At 191cm tall I can sit behind my driving position in the Sportback with a pinkie finger’s space, while my knees brush the seatback in the Sedan, and the Cabriolet won’t accommodate my long legs back there at all.
Rear headroom in the Sportback isn’t bad with enough room for my big head to clear the ceiling thanks to that tall(-ish) flat roofline while the sedan is a tighter fit but I just make it under. The Cabriolet’s low fabric roof means only small adults or kids will be able to sit up straight back there – unless the top is down and then you have literally unlimited headroom.
Boot space varies obviously depending on the body style. The Sedan has biggest cargo capacity with 425 litres, the Sportback offers up 340 litres, but fold those rear seats down and you have 1180 litres at your disposal, plus a bigger aperture to fit stuff in. The Cabriolet’s folding roof eats into the boot space, but you’re still left with 320 litres even when it’s down.
The folding roof is automatic and can be raised or lowered at up to 50km/h, but it’s slow - I’ve timed it and it takes about 20 seconds to open or shut.
Storage throughout the cabin is limited, too. There are two cupholders up front in all cars, while the Cabriolet is the only A3 to have two cupholders in the back (they’re between the rear seats). If you want cupholders in the rear of the Sedan and Sportback you’ll have to option the $450 fold-down armrest which houses them.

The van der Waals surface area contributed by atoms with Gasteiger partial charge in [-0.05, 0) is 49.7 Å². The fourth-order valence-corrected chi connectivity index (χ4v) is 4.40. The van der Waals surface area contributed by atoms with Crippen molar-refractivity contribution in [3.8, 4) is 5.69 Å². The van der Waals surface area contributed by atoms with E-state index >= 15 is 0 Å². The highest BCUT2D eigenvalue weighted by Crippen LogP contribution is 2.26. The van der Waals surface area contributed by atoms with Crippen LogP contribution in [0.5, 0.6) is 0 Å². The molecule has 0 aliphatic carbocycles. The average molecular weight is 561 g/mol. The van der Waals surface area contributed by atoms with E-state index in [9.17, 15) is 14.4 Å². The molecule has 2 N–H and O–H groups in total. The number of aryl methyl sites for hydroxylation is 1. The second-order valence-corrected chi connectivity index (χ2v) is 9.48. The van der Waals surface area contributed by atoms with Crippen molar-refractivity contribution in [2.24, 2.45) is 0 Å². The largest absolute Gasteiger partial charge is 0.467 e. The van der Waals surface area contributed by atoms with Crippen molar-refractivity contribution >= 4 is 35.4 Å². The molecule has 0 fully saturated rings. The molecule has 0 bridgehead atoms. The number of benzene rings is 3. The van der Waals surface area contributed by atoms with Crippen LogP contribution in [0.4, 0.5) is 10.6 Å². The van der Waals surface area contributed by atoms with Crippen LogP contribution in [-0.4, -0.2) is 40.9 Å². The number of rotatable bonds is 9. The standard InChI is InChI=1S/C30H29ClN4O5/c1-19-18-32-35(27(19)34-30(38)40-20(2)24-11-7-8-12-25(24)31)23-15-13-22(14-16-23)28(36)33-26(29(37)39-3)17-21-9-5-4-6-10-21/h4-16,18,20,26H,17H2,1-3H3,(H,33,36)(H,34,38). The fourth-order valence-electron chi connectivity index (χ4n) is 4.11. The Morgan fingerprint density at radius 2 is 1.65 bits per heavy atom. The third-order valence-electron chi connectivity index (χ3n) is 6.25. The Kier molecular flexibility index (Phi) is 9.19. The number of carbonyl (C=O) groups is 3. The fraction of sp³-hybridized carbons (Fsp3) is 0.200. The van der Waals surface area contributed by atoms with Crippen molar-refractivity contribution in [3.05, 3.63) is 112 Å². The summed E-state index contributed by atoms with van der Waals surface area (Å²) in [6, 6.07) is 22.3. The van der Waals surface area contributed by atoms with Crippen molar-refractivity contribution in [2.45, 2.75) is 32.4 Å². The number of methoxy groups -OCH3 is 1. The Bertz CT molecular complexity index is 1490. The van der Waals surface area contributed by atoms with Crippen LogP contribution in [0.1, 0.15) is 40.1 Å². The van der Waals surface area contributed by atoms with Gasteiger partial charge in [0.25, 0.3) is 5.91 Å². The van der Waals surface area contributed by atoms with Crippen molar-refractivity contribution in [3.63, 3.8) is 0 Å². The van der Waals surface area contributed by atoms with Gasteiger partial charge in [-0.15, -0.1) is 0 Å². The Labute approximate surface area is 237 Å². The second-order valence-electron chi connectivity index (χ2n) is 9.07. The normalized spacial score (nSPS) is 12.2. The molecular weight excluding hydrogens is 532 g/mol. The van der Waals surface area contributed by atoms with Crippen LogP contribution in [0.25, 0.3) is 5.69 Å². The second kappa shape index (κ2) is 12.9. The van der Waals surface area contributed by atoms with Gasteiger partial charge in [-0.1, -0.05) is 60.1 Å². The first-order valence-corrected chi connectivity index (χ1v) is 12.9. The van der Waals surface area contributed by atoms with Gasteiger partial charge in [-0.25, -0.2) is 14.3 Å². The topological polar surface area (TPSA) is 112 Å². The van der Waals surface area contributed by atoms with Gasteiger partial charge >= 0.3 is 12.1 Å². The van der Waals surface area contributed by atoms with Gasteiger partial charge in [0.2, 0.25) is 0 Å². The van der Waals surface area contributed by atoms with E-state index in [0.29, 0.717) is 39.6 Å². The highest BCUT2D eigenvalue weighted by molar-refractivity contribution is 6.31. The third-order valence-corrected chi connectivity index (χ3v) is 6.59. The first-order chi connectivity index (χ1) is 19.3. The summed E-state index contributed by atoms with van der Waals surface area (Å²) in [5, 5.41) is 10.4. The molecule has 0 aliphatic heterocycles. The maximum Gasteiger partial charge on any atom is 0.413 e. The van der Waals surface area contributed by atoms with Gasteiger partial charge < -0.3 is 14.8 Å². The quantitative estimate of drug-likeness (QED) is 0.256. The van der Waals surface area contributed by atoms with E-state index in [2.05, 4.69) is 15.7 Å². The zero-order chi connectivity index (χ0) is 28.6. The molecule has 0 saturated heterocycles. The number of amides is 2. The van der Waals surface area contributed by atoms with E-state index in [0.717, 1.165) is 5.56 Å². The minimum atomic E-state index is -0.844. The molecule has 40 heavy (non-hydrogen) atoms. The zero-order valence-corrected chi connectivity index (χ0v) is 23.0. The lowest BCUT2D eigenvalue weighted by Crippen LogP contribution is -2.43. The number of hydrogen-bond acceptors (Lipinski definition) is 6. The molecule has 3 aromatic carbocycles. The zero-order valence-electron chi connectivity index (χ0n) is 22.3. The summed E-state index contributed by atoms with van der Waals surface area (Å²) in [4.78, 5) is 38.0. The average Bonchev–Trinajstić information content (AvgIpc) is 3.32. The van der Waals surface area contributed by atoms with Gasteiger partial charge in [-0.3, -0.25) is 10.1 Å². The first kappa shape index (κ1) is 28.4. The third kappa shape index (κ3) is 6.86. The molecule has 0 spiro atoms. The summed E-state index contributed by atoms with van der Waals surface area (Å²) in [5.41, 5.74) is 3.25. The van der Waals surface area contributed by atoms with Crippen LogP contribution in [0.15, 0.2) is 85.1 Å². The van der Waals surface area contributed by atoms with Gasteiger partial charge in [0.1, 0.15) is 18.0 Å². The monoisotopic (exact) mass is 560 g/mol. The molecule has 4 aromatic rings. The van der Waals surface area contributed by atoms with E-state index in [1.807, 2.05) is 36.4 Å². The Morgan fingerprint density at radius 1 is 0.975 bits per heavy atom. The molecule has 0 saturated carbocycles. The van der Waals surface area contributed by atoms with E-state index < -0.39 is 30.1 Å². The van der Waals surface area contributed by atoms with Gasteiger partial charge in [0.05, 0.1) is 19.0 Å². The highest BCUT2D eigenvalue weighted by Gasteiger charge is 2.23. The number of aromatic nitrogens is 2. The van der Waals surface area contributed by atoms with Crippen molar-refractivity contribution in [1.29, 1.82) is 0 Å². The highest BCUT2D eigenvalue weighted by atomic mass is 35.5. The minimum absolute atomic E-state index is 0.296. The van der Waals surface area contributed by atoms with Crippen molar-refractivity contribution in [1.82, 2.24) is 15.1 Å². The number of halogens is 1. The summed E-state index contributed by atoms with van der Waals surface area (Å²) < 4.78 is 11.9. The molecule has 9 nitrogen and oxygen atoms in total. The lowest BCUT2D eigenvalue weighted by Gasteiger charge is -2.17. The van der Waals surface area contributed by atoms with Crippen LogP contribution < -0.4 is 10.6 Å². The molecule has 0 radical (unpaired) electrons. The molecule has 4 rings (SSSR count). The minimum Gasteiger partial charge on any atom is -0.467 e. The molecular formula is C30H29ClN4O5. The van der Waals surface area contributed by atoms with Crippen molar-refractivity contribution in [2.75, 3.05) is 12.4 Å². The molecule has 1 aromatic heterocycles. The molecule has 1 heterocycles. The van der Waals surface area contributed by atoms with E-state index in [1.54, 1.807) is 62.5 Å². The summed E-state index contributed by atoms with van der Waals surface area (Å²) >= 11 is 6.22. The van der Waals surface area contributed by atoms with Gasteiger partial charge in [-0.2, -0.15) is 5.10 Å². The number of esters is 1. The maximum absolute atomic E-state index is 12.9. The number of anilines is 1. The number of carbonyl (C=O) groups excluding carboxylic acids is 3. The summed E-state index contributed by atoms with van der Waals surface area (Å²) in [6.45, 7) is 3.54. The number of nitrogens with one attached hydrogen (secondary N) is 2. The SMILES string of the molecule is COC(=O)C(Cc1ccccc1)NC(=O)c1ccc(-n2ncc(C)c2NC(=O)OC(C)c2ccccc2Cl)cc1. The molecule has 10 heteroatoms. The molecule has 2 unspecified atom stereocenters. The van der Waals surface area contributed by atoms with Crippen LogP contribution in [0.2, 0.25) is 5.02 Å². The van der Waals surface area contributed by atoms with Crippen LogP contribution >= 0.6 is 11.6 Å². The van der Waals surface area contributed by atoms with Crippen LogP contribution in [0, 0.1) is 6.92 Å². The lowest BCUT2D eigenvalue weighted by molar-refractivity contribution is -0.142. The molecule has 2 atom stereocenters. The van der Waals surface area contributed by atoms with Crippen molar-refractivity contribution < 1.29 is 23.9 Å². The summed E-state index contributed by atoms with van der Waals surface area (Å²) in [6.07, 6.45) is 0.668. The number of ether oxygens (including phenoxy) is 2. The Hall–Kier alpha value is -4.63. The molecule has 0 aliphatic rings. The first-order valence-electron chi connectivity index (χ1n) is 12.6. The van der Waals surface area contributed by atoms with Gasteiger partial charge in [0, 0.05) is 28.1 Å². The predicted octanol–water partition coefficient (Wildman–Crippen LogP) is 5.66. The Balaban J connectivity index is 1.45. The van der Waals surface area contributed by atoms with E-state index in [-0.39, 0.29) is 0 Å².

All grades above the 1.0 TFSI come with storage nets in the seatback and front passenger footwell, 12-volt sockets in the rear centre console and boot, plus cargo nets back there, too. There’s a USB jack in the centre console of all A3s.
Price and features
Thanks to what Honda refers to as its “One Civic” philosophy, this new hatch lineup perfectly mirrors the sedan range that was launched here last year, with the only major change being the ‘Ring-burning Type R, which will be hatch-only when it arrives later in 2017.
And that means the five-strong Hatch range kicks off with the entry-level VTi ($22,390) before stepping up to the VTi-S ($24,490) and the VTi-L ($27,790). Next up is the sport-sprinkled RS ($32,290), before the range tops out with the high-flying VTi-LX ($33,590).
Entry-level shoppers will make do 16-inch steel wheels, fabric seats and single-zone climate control, but there are some nice and premium-feeling flourishes, like LED DRLs, a 7.0-inch touchscreen that’s now Apple CarPlay and Android Auto-equipped and a second colour screen in the driver’s binnacle for your trip information.
Stepping up to the VTi-S adds 16-inch alloy wheels, integrated LED indicators in your wing mirrors and proximity locking and unlocking, along with some clever safety stuff we’ll come back to under the Safety heading.
Along with a better engine (more on that in a moment), springing for the VTi-L will earn you 17-inch alloy wheels, twin-zone climate control and automatic windows in both rows, while the sporty-flavoured RS adds LED fog and headlights, along with a hearty dose of sporty styling courtesy of a bumper kit, skirting and a liberal splashing of piano black highlights.
Inside the RS gets leather trimmed seats, a better 10-speaker stereo and and a standard sunroof, too.
Finally, the range-topping Civic - the VTi-LX - gets satellite navigation, and a fairly comprehensive suite of safety kit.
The A3 isn’t great value for a small car, generally speaking, because while you are getting a high-quality prestige vehicle, it doesn’t come with a mountain of equipment that you might find on a more affordable little hatch or sedan.